Monday, October 20, 2008

How’s that again?

I recently discovered a book called A Year With C. S. Lewis that is now on my list of books to buy. It contains a year’s worth of daily readings from the non-fiction works of the aforementioned Mr. C[live] S[taples] Lewis. More about the book in a minute. But first, I want you to look at something:

Those, my friends, are limpets, or snails, if you prefer. The wikipedia article on limpets includes a sentence about them that says, “In the latest taxonomy the Patellogastropoda have become an unranked taxon as a separate clade.” I haven’t a clue what that might mean. But try to think of yourself as a limpet (or snail, if you prefer) for a moment.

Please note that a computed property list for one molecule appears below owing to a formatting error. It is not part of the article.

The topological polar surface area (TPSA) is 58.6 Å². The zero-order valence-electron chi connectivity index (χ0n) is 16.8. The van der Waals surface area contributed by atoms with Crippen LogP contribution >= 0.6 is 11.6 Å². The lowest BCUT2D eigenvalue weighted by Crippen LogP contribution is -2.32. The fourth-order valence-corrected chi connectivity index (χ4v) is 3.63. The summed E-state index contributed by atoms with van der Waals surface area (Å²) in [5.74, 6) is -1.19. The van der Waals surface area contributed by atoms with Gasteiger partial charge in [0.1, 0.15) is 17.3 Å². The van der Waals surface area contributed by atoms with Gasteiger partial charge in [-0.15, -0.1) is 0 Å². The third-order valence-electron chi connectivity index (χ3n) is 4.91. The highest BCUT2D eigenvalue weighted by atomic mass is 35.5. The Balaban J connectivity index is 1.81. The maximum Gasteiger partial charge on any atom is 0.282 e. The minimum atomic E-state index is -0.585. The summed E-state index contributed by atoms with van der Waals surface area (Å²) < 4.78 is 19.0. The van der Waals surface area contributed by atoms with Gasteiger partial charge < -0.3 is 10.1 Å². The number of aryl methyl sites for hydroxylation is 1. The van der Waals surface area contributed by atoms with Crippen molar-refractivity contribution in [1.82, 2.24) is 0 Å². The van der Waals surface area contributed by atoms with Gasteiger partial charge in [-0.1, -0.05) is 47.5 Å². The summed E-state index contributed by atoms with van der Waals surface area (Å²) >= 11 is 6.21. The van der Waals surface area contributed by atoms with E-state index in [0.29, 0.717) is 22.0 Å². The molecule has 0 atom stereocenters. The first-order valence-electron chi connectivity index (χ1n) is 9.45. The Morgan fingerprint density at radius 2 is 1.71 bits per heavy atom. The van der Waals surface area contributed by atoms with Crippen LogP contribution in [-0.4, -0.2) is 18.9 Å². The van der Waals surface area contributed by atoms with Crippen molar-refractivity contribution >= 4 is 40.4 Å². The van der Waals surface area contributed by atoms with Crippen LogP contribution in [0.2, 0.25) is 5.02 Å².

Now we can proceed. Below are entries for two days from that book of C. S. Lewis’s writings I mentioned. The material is copyrighted, of course, but since this blog is not for anyone’s commercial use, least of all mine, let’s sneak a peek at something I found quite mind-boggling. In your reading, the limpet (or snail, if you prefer) represents Man, and Man represents God. Put on your limpet-sized thinking cap, everyone, and dive in.

January 2
Imagine a Mystical Limpet